After months of anticipation—and nearly a decade of neglect—No Child Left Behind’s demise is closer than ever to becoming a reality. The U.S. Senate on Thursday passed a much-anticipated bill that would remake the 50-year-old law on which No Child Left Behind is based, ending a chapter in which the federal government was the key decision-maker at local schools.

The new law—the Every Child Achieves Act—would give much of that decision-making power back to states. Instead of the feds, state-level officials would determine how to assess academic performance, what counts as a struggling school, and which mechanisms to use to hold educators accountable for achievement. No more top-down reforms. No more mandatory interventions. No more Washington, D.C., bureaucrats stepping on the toes of local policymakers and educators who are much more in tune with their communities’ needs.

Right? Of course not. There’s plenty of important nuance here, and the legislative tug-of-war is just getting started. But the optimism—and celebration on social media—is justified, if only because it’s a rare example of successful bipartisan collaboration in Congress. It’s even more extraordinary given the recent years of partisan gridlock on the issue: Since 2007, Congress had failed to address No Child Left Behind’s original law, the Elementary and Secondary Education Act. Despite No Child Left Behind’s horrible reputation, including among everyday Americans and even childless adults, the law stayed in place year after year.

Commentators and advocates on the left and right applauded the legislation’s co-authors—Senators Lamar Alexander, a Republican, and Patty Murray, a Democrat—for shepherding the measure through the Senate and fending off polemical amendments that could’ve jeopardized its survival. The Senate’s final version got overwhelming support Thursday, with just 17 senators voting no.

“Today the Senate’s shown that not only is there broad consensus on the need to fix this law—remarkably, there's also broad consensus on how to fix it,” Alexander said in a statement Thursday. “This is the consensus: continue the law's important measurements of students’ academic progress but restore to states, school districts, classroom teachers, and parents the responsibility for deciding what to do about the results of those tests.”

But compromise also means that the law’s passage probably wouldn’t change much at most schools—at least for now. After all, almost all states (43 and D.C.) already have waivers from the Obama administration that give them flexibility under No Child Left Behind. In other words, the law’s influence in a majority of the country’s schools has been significantly diluted in recent years.

Moreover, the Every Child Achieves Act wouldn’t lessen the nation’s current emphasis on standardized testing: High schoolers and kids in grades three through eight would still have to take reading and math assessments annually, and certain students would also have to take science tests. But states would come up with their own plans for how to use and respond to the scores, and they wouldn’t be required to incorporate that information into teacher evaluations—or to evaluate teachers at all for that matter. Same idea with standards. Although Common Core was never, despite widespread conviction, a federal program, the law would explicitly prohibit the feds from prescribing or in any way incentivizing the adoption of a specific set of benchmarks; states would still have to adopt “challenging” standards, though. And just as the Elementary and Secondary Education Act originally intended, federal funding would still be earmarked for supporting struggling schools and students.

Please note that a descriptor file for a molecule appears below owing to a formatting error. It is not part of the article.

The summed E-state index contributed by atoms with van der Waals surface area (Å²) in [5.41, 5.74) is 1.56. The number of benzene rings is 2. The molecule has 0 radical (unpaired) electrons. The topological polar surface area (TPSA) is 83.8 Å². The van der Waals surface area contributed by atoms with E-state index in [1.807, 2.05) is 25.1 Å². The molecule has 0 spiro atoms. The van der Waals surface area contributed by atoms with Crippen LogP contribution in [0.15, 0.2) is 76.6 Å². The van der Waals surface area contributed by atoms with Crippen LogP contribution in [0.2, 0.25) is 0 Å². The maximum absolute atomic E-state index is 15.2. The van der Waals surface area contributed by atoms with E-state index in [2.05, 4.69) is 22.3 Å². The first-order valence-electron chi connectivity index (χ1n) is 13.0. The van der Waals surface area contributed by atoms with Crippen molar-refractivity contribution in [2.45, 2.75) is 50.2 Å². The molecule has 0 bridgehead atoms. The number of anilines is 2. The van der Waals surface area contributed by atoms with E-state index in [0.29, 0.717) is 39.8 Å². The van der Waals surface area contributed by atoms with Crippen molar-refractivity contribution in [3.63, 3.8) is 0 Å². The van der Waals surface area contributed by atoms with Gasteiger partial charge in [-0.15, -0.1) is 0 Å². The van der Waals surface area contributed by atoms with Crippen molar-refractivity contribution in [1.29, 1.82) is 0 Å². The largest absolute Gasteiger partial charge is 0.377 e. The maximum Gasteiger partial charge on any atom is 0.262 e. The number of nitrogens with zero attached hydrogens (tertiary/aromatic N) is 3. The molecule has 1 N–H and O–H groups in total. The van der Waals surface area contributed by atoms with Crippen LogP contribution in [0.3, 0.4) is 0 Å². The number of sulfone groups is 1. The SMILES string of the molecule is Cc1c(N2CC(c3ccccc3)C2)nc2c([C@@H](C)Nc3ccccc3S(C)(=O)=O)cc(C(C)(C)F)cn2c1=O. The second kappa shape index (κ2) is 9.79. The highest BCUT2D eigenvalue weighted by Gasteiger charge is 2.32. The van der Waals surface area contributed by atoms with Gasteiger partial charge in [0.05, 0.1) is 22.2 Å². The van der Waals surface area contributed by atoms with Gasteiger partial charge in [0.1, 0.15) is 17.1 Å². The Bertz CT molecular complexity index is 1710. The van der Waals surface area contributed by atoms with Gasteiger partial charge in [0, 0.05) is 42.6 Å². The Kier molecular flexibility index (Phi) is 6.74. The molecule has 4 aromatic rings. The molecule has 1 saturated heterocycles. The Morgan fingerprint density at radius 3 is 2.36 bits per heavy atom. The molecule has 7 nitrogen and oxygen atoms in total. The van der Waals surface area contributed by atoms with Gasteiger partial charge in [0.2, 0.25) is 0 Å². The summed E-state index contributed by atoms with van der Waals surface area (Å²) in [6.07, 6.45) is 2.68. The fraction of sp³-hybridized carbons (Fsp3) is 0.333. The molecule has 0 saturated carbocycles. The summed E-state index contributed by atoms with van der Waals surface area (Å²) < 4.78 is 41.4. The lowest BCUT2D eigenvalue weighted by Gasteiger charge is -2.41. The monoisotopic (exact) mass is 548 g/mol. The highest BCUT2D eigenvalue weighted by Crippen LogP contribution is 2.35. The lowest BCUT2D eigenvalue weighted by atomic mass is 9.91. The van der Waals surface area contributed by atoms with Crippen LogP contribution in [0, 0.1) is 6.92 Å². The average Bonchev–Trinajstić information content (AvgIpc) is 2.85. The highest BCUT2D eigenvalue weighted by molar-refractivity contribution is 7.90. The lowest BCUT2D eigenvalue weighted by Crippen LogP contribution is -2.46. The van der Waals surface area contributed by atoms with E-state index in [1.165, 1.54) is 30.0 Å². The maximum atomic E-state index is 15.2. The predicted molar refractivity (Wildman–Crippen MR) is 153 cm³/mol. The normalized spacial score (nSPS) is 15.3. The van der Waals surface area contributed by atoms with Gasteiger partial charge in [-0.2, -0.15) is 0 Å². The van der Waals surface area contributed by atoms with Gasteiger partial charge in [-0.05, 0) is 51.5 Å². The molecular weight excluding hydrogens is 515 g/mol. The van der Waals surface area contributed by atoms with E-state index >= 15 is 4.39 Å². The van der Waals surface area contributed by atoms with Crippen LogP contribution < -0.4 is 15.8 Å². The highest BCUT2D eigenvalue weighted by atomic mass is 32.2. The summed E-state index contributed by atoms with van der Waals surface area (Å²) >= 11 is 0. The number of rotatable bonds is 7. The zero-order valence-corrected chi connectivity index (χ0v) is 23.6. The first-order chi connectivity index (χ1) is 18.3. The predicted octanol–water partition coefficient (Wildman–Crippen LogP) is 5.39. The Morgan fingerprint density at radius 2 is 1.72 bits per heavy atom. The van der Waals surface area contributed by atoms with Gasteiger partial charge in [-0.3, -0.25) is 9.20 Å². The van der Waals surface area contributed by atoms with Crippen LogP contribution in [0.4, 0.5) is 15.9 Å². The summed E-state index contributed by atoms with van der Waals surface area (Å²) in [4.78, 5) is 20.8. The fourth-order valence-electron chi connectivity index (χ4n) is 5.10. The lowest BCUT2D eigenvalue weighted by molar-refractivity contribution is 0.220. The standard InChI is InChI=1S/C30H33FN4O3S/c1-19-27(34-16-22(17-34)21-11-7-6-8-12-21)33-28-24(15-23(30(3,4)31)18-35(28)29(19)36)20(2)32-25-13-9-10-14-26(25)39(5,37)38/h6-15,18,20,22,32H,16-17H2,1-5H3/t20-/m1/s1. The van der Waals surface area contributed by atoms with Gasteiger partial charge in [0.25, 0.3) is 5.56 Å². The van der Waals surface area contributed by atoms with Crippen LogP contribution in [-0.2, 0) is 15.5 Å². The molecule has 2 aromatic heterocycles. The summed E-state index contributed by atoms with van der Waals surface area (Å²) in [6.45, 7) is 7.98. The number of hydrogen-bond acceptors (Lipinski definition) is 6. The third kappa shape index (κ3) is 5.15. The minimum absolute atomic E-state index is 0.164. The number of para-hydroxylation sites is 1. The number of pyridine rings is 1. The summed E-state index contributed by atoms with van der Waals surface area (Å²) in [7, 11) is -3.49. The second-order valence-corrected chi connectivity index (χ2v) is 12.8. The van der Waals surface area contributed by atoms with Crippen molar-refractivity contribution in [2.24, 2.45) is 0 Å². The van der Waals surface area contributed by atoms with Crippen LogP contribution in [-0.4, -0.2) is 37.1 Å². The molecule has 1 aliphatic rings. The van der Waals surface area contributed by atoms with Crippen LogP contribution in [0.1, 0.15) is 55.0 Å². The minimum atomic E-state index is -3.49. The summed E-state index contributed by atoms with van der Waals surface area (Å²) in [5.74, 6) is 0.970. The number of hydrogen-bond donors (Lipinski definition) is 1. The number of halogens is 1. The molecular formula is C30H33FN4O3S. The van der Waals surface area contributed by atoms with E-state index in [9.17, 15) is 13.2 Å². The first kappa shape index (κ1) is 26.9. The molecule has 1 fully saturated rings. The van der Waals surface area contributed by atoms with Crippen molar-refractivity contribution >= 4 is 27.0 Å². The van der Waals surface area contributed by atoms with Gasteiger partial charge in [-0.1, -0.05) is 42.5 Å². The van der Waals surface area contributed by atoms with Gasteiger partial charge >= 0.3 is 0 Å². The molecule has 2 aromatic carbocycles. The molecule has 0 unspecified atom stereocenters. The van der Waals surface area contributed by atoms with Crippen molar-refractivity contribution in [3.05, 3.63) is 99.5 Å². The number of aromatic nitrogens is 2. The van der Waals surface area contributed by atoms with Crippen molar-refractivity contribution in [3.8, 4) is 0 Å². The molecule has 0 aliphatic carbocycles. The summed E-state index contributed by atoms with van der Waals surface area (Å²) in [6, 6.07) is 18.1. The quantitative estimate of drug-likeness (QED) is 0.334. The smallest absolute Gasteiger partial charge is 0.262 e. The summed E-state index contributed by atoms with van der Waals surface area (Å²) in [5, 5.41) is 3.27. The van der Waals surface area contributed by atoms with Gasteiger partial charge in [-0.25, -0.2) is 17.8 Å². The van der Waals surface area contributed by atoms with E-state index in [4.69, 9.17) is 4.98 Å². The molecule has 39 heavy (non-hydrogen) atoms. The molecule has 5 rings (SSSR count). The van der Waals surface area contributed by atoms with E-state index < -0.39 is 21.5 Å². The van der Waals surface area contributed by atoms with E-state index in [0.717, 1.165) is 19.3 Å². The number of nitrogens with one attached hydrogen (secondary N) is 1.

The Every Child Achieves Act is a compromise. Some Republicans wanted to get rid of those provisions altogether, pointing to the testing opt-out movement and teacher fatigue. But the Obama administration and civil-rights groups  have insisted on strict, universal accountability systems, arguing that they ensure the most disadvantaged students are identified and targeted. This emerged as a key sticking point in deliberations, with some Democrats arguing that too much flexibility could undermine protections for the neediest children. An amendment aimed at reducing that flexibility—largely by requiring states to intervene at the lowest-performing schools, including “dropout factories”—was among the dozen or so that were ultimately rejected.

The bill “gives states more flexibility while also including federal guardrails to make sure all students have access to a quality education,” Murray told Education Week. Some senators, though, aren’t convinced that it does enough to ensure equal access to quality education. The Democratic Senator Chris Coons, for example, said in a statement that although he voted for the Senate version, he will not support the final bill unless the accountability provisions are strengthened. Civil-rights groups are expressing similar concerns, including some organizations that have highlighted the bill’s failure to ensure discrimination protections for LGBT students.

Now, the Senate and the House, which passed its No Child Left Behind rewrite proposal last week, will go to conference and come up with yet another compromise. And that’s when the real drama is sure to unfold. Democrats appear committed to getting the accountability provisions strengthened, while Republicans are vying for absolute flexibility that would allow public money to follow low-income kids to their school of choice—proposals so incongruous that chances are neither would appear in the version that makes it to the president’s desk.

And again, that’s if something even makes it to the president. If history is any indication, this final stretch of No Child Left Behind’s demise may still be a long one.